I recently found out that a website I use every day let me know my hashed password.

The process was the following :

  • Go to "Delete account" and enter your password. Password is checked.
  • If password is correct, a form then appear where you have to set why you are deleting your account (at this moment, the account is not yet deleted). There is an hidden input called hashedPassword containing what I think is my hashed password.
  • When you valid the form, your account is deleted.

Since you first have to input your password to get the hashed password, I don't directly consider it a vulnerability. This process doesn't look dangerous to me, even if I was a little bit surprise to see my hashed password.

All I can see is that it might allows the user to discover the hashing algorithm, or even let you find the salt used.

Is this a bad practice ? Is it dangerous and how could it be used by an attacker usefully ?

  • 8
    What concerns me more is not the hashed password being exposed but the reason it's being exposed - are they using that hidden field as some sort of authentication of the subsequent deletion request? If so, does that mean it can be leveraged to perform other actions under the hood?
    – gowenfawr
    Aug 15, 2017 at 3:29
  • @gowenfawr As far as I see, the account is not being deleted if the hash is not valid. I guess it is badly coded, and instead of storing a a variable server side after password check, they simply send back the hashed password.
    – Xavier59
    Aug 15, 2017 at 19:36
  • 2
    I'm wondering if they expose the hashes elsewhere on the site. It's possible the regular login forms do client-side hashing, which would be bad. Aug 15, 2017 at 20:22

2 Answers 2


It seems needless exposure to me. Hopefully it is not merely hashed, but with a sizeable random per-user salt and a KDF with a lot of iterations. Even so, the intent of the design is to keep it protected on the server, not to send it out to clients.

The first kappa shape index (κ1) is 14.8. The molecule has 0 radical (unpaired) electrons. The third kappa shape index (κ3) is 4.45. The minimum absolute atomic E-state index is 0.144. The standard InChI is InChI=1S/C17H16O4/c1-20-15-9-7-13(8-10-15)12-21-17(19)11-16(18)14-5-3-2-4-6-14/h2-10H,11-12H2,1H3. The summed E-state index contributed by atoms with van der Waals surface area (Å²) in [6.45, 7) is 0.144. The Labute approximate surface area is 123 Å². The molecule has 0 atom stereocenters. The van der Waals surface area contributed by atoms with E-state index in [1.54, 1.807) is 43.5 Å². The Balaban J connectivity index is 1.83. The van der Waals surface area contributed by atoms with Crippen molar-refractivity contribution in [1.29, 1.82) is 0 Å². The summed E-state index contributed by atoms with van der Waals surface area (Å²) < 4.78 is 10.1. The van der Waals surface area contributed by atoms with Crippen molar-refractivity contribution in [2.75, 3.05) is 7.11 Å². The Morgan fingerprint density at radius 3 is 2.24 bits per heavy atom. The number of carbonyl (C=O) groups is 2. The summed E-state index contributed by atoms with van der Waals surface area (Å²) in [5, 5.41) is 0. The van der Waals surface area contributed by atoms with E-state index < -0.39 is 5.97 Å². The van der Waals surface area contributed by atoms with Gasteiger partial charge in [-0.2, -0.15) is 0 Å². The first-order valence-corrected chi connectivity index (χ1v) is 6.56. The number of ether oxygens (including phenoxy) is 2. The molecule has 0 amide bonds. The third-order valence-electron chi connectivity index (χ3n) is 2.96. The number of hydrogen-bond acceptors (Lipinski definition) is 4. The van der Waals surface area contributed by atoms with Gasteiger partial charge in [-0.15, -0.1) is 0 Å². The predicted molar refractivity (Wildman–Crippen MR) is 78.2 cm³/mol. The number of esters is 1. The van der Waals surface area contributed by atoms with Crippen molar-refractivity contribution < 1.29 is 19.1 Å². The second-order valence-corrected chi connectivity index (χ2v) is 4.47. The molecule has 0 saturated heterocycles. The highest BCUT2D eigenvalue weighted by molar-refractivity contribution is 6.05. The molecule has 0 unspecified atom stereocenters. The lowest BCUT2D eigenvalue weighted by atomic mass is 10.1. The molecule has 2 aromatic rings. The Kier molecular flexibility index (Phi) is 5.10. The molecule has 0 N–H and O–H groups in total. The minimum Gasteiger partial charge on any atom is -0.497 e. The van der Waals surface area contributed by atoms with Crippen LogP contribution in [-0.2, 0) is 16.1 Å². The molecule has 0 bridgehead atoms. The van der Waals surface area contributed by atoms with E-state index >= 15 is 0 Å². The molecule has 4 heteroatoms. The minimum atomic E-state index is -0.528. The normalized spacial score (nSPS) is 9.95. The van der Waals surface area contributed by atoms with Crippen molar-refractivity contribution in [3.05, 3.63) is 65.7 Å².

If as you say, the hidden field is sent out of the server only upon proper authentication, the risk is far lesser (so a hacker wouldn't easily be able to collect hashes by attempting to reset a whole bunch of users' passwords), but it still appears needless.

The reason we are still talking about risk is that end-user systems and networks are far easier to snoop on, than consciously secured servers. So if in this case an attacker has a privileged position on a network that uses SSL stripping at its perimeter, then (s)he wouldn't need to "hack the server" - thus bypassing server-side protections.

We could argue that "the user account is going to be deleted anyway", and to some extent it would be true (lower risk). Still, a cache of used passwords (if they can be derived from the hashes) is nice to have - since password reuse is rampant.


The way you've described it above, this is probably bad practice. Your web browser should not need to hold onto your password (or your hashed password) after the first authentication. The standard approach is to use token-based authentication, where you authenticate once and then the server returns an authentication token to your machine that does not include your account or your password in any way.


In this case the main benefit is that the password or it's hash is not floating around any longer than necessary. The server should return a token to your machine that gives you permission to delete your account after you complete the second form.

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